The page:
The International Labour Organization (ILO), in collaboration with former Ivorian international footballers including Didier Drogba and the International Federation of Professional Footballers’ Associations (FIFPRO), is launching a campaign to raise awareness of the risks associated with the emigration of young footballers.
The objective of this campaign, which comes a few days after the signing of the first global agreement on working conditions and rights of professional football players between the social partners of the sector, is to raise awareness among young Ivorian footballers of the risks of discrimination, exploitation and human trafficking linked to poorly prepared migration.
The campaign will inform potential migrants about the risks but also about their rights by giving them useful tools and advice. Thus, young football players will have a better knowledge of the means at their disposal to build a professional project in good conditions.
Ivorian international footballer, Didier Drogba, and three other retired international players, Geremi Njitap, Didier Otokoré and Marc Zoro, will lead the campaign, exchanging directly with young footballers and distributing information kits that will also be promoted via social networks.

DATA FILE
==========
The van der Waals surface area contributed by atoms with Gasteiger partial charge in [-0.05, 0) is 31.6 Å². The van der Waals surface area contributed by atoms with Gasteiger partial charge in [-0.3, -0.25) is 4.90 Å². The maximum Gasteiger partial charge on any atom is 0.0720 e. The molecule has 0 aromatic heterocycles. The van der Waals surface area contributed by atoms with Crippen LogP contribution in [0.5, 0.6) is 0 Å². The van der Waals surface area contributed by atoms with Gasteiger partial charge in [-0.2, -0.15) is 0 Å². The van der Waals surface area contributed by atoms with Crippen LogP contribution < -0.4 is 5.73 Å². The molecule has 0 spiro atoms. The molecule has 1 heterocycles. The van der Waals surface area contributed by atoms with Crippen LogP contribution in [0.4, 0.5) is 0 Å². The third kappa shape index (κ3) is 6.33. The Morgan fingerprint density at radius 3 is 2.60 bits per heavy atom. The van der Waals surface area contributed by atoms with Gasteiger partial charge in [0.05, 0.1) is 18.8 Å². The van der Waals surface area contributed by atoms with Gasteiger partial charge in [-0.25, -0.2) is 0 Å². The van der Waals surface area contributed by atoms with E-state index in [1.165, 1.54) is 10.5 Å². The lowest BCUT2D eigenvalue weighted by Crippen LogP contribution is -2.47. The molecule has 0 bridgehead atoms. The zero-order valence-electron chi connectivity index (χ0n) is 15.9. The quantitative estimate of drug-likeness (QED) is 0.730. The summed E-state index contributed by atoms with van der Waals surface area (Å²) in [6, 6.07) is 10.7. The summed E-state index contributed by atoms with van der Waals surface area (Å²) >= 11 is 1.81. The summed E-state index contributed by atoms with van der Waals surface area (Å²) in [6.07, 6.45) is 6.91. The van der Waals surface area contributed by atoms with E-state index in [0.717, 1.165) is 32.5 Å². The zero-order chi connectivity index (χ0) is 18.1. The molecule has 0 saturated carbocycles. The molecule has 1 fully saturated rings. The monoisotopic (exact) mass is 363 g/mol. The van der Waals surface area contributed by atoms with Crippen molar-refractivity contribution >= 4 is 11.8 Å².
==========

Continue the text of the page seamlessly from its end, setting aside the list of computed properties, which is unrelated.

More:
“Africa is proud of its world-class footballers. Their talent and success is an inspiration to many young Africans. Unfortunately for every great success, there are many migrant players who see their dreams shattered because they can’t get into a professional club and have to give up top-level sport,” said Didier Drogba.
“These young people can face great difficulties. Alone in a foreign country, without family, without a network of acquaintances, they are therefore totally vulnerable to exploitation and abuse. If their project abroad is not successful they may find themselves with no income, no means of subsistence, no social protection and in an irregular situation.
The risks of unprepared migration
Every year, just over six thousand young people migrate from West Africa to foreign countries to join football academies or play in professional football leagues. While in rare cases the migration of young players leads to a successful career in football, many end up at clubs with very few resources, or are forced to seek work in other sectors for which they are poorly prepared or trained.
In these situations, they may face difficult working and living conditions and suffer multiple forms of discrimination. The most vulnerable players, especially those under 18, may end up in football academies where they receive little education or vocational training and are at greater risk of abuse and injury.
If they become injured or underperform, they are left with few job prospects and no opportunity to acquire alternative vocational training. In the worst cases, young footballers end up in the hands of human traffickers or unscrupulous agents who exploit them.
“Living your dream also means defending your rights. This is why the International Labour Organisation, alongside FIFPRO and the Didier Drogba Foundation, has mobilised to promote decent work for young professional football players,” said Frédéric Lapeyre, Director of the ILO Country Office for Côte d’Ivoire, Benin, Burkina Faso, Mali, Niger and Togo.